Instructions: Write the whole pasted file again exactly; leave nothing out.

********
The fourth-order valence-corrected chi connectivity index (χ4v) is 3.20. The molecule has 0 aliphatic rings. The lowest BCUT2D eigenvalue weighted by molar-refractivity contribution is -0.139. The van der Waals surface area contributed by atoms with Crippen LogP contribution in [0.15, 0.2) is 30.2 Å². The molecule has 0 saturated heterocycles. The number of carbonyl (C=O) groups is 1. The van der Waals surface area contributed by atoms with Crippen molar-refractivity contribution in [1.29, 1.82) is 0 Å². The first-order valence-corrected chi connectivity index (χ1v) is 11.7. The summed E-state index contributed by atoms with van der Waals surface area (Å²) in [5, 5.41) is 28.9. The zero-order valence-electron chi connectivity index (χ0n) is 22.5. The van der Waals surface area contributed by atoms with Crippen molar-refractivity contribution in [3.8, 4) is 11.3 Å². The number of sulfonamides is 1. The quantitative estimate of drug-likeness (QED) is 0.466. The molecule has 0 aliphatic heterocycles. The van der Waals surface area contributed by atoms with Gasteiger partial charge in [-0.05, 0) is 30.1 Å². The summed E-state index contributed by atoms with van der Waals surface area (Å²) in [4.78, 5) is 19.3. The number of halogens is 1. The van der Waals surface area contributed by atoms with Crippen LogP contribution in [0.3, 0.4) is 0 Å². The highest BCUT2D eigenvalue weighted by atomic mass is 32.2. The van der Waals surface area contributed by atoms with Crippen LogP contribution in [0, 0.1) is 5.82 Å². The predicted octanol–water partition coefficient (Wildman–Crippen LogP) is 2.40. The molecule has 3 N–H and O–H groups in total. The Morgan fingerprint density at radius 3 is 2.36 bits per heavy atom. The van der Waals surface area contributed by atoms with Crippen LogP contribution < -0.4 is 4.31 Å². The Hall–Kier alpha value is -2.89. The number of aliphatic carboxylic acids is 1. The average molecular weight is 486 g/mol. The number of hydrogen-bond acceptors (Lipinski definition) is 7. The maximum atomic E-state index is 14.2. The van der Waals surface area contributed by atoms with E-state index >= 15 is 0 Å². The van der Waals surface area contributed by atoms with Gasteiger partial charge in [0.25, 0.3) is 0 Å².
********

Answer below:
The fourth-order valence-corrected chi connectivity index (χ4v) is 3.20. The molecule has 0 aliphatic rings. The lowest BCUT2D eigenvalue weighted by molar-refractivity contribution is -0.139. The van der Waals surface area contributed by atoms with Crippen LogP contribution in [0.15, 0.2) is 30.2 Å². The molecule has 0 saturated heterocycles. The number of carbonyl (C=O) groups is 1. The van der Waals surface area contributed by atoms with Crippen molar-refractivity contribution in [1.29, 1.82) is 0 Å². The first-order valence-corrected chi connectivity index (χ1v) is 11.7. The summed E-state index contributed by atoms with van der Waals surface area (Å²) in [5, 5.41) is 28.9. The zero-order valence-electron chi connectivity index (χ0n) is 22.5. The van der Waals surface area contributed by atoms with Crippen molar-refractivity contribution in [3.8, 4) is 11.3 Å². The number of sulfonamides is 1. The quantitative estimate of drug-likeness (QED) is 0.466. The molecule has 0 aliphatic heterocycles. The van der Waals surface area contributed by atoms with Gasteiger partial charge in [-0.05, 0) is 30.1 Å². The summed E-state index contributed by atoms with van der Waals surface area (Å²) in [4.78, 5) is 19.3. The number of halogens is 1. The van der Waals surface area contributed by atoms with Crippen LogP contribution in [0.3, 0.4) is 0 Å². The highest BCUT2D eigenvalue weighted by atomic mass is 32.2. The van der Waals surface area contributed by atoms with Crippen LogP contribution in [0, 0.1) is 5.82 Å². The predicted octanol–water partition coefficient (Wildman–Crippen LogP) is 2.40. The molecule has 3 N–H and O–H groups in total. The Morgan fingerprint density at radius 3 is 2.36 bits per heavy atom. The van der Waals surface area contributed by atoms with Crippen LogP contribution < -0.4 is 4.31 Å². The Hall–Kier alpha value is -2.89. The number of aliphatic carboxylic acids is 1. The average molecular weight is 486 g/mol. The number of hydrogen-bond acceptors (Lipinski definition) is 7. The maximum atomic E-state index is 14.2. The van der Waals surface area contributed by atoms with E-state index >= 15 is 0 Å². The van der Waals surface area contributed by atoms with Gasteiger partial charge in [0.25, 0.3) is 0 Å².